How To Find Happiness Part II

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In part one of this blog I identified where people look, but may not find happiness. There are a couple of thoughts from part one I want to expand on:
1- Not looking for the quick fix.
2- Making actions dominant over fear and intentions. (from a quote by Steven Forrest.)

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First, the quick fix: With each generation there seems to be an exponential increase in attention deficit disorder.  This isn’t a, “let’s pile on millennials” comment, rather a commentary on the mirrored evolution of our collective inability to slow down.  Paired with the advances in technology, distractions, and things to do, the pace and expectations for life have changed.

Further, we are living longer.  We have more conveniences to help complete responsibilities and chores in less time.  And we are healthier.  Yet despite having more time, we act like we have less.  Like we have no time to take care of ourselves and waste time on an esoteric search for happiness.  Nonsense.  No.  Not the esoteric search for happiness, rather, the idea that we don’t have the time to do so.

Another issue with “the quick fix” is that it is fools gold.  It doesn’t deliver what it promises.  Perhaps temporarily but not in the long run.  It requires quick fix after quick fix to pacify you.  These detours and distractions take many forms, I’ll leave it to you to fill in your blanks of where they may manifest in your life.

This reminds me of the of notion of the criminal, or lazy person, and if they would put as much energy into honest work as they put into getting out of it, they’d be okay.

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Second.  Making actions dominant over fears an intentions.  And I’ll add a third component to this one, a sense of obligation and responsibility.

 Socialization is a necessary reality of any society.  However, a drawback is the one size fits all conditioning for what makes a “good life”.  A “successful life”.  A “happy life”.

When this conditioning is at odds with what we truly want or for whatever reason do not have, it can torpedo a positive self-image, create stress, and unhappiness.  I’ve counselled many clients and friends who feel trapped by their situations, when in reality they are trapped by their own fear, and the limitations they are putting on themselves.  They either can’t see their options, are afraid to take them, or use their circumstance as an excuse.  Unhappy marriages, jobs, and vices, do not have to last forever.  Black and white thinking and inability to see options add to this dilemma.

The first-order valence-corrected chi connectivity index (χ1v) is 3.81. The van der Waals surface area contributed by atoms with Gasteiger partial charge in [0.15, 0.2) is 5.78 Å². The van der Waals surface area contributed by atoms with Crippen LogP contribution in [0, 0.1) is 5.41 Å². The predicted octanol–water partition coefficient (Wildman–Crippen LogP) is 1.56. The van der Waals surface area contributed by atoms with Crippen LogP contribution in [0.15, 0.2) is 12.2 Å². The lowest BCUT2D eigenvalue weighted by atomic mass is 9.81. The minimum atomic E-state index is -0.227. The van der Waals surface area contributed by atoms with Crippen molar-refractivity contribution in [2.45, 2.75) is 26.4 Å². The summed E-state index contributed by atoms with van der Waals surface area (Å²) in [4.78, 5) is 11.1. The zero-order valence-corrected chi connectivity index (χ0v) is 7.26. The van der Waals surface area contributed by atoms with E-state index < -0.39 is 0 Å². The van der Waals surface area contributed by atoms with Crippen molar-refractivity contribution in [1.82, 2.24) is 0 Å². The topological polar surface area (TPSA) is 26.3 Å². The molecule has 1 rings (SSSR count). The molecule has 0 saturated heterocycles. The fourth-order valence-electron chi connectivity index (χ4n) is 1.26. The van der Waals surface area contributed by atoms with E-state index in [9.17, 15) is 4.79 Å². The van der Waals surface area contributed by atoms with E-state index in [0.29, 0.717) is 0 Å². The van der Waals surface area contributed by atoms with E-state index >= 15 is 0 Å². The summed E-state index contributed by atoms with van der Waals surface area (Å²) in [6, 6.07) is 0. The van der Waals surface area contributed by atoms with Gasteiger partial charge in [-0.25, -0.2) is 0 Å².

Reasons, excuses, whatever you want to call them, if they are fueled by fear then they are an obstacle to your happiness.  However, obstacles can be overcome.

Another element to consider is the idea that we can have it all.  Like the increase in ADD, there has been an increase in the desire to have it all.  Many of us want more, and appreciate less.  This is not a recipe for happiness.  There is almost an addictive mechanism to the freedom and opportunities we have.  And like a drug, we build tolerance to it.  We take for granted that which we have and feel the need for more.

Freedom and opportunity are obviously basic human rights that all of us should have.  However, if, and when they foster an attitude of selfishness, entitlement, spoiled nature, and a lack of appreciation for what we do have, then they may needlessly sabotage happiness.

The path to happiness can be challenging to varying degrees for each individual based on too many factors for me to get into here, but if you’re not already there or if you feel like you can use a spike in happiness, that will be easier if:

  1. You can accept the things you can’t control.
  2. You can appreciate what you have.
  3. You augment goal oriented thinking with a focus on just making good choices and validating yourself for doing so.
  4. You name the fear inside of you and deal with it.
  5. You explore the current balance you have between choosing the practical over what is in your heart.
  6. You explore the current balance you have between planning for the future and living in the moment.  (And if you do not understand what living in the moment means, I urge you to do so.)
  7. You evaluate how you are taking care of yourself, physically, emotionally, and spiritually, and are open to improving.
  8. You read part III of this post… Coming soon!  (Okay this last one isn’t as important as the rest, but humor your humble blogger! 🙂